Noting that no individual factor is sufficient to pierce the corporate veil, the Supreme Court stated that when a group structure, controlling power of a shareholder or the relationship between companies have evidently been used in an artificial and reprehensible manner to cause damage to creditors or avoidance of legally mandated obligations, the main principle of separate and limited liability for shareholders can be set aside.
In a unanimous ruling, the Supreme Court stated that the basis of the operations of Arctecho had been to sell goods and equipment subject to the private copying levy on Verkkokauppa’s website and that the key reason for establishing the subsidiary in Estonia was to avoid the levy. To the customers of Verkkokauppa, the operations of Arctecho did not appear clearly separated from Verkkokauppa’s own business. Arctecho had almost exclusively carried and sold goods and equipment subject to the private copying levy and its operations had been discontinued when claims for private copying levies had been presented to Verkkokauppa.
In its ruling the Supreme Court also referred to the ruling of the Court of Justice of the European Union (ECJ) in the so-called Opus case (C-462/09, EU:C:2011:397). In the ruling the ECJ found that courts of a member state must find a way to interpret the local laws in such a manner that the seller (importer) of the relevant goods is liable for the compensation payments associated with the devices used for copying.
The Supreme Court stated that Verkkokauppa had in fact operated part of its normal business through Arctecho with the purpose of avoiding the legally mandated private copying levies in Finland. Given the ownership and controlling power, the main basis and purpose of the corporate structure was to avoid the payment obligation and Verkkokauppa had acted in such a reprehensible manner that the principle of separate liability for limited liability companies may be set aside and the corporate veil can be pierced. Verkkokauppa was consequently found to be jointly liable with its subsidiary Arctecho for the unpaid levies.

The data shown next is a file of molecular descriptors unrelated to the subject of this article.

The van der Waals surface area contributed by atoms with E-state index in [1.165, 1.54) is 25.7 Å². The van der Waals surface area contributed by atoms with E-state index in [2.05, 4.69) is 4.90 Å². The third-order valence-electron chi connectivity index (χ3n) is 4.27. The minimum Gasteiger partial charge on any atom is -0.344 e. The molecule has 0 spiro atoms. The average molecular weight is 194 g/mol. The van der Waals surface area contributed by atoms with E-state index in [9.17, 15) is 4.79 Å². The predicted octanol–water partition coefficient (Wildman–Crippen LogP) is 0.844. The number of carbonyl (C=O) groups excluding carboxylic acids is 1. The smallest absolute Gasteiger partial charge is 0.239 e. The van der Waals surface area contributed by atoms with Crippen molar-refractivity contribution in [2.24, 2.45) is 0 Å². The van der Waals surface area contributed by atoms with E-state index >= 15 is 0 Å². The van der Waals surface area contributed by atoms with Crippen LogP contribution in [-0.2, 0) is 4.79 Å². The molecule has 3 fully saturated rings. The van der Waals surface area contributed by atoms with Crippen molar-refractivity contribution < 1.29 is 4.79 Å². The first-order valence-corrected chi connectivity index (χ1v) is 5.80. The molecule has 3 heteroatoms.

The ruling by the Supreme Court is a landmark case concerning the piercing of the corporate veil in circumstances where there are no special provisions in legislation on which the shareholder may be found liable.
The ruling establishes that – contrary to some views presented in Finnish legal literature – there indeed exists a doctrine of piercing the corporate veil in the Finnish company law and, while the principle of separate liability may be set aside only in exceptional cases, the possibility must be factored in business operations, particularly in group structures. The ruling by the Supreme Court seems to establish that piercing the corporate veil (as a means to establish the liability of a Finnish shareholder) may come into question even if the relevant company is not incorporated in Finland.
The ruling may open up some speculation concerning the extent and scope of the doctrine applied by the Supreme Court.
The main feature of a limited liability company is that shareholders are liable for the obligations of the company only by the capital they have invested in the company. This central and main rule was emphasised by the Supreme Court.
Holding a shareholder liable for actions that are legally the responsibility of the company may, according to the Supreme Court, occur in exceptional situations where a group structure, intercompany relationships or controlling power by the shareholder has evidently been used in an artificial and reprehensible manner which has caused damage to the company’s creditors or where legally mandated obligations have been circumvented. Hence, the threshold for lifting the corporate veil in Finnish company law can still be said to remain high after the ruling.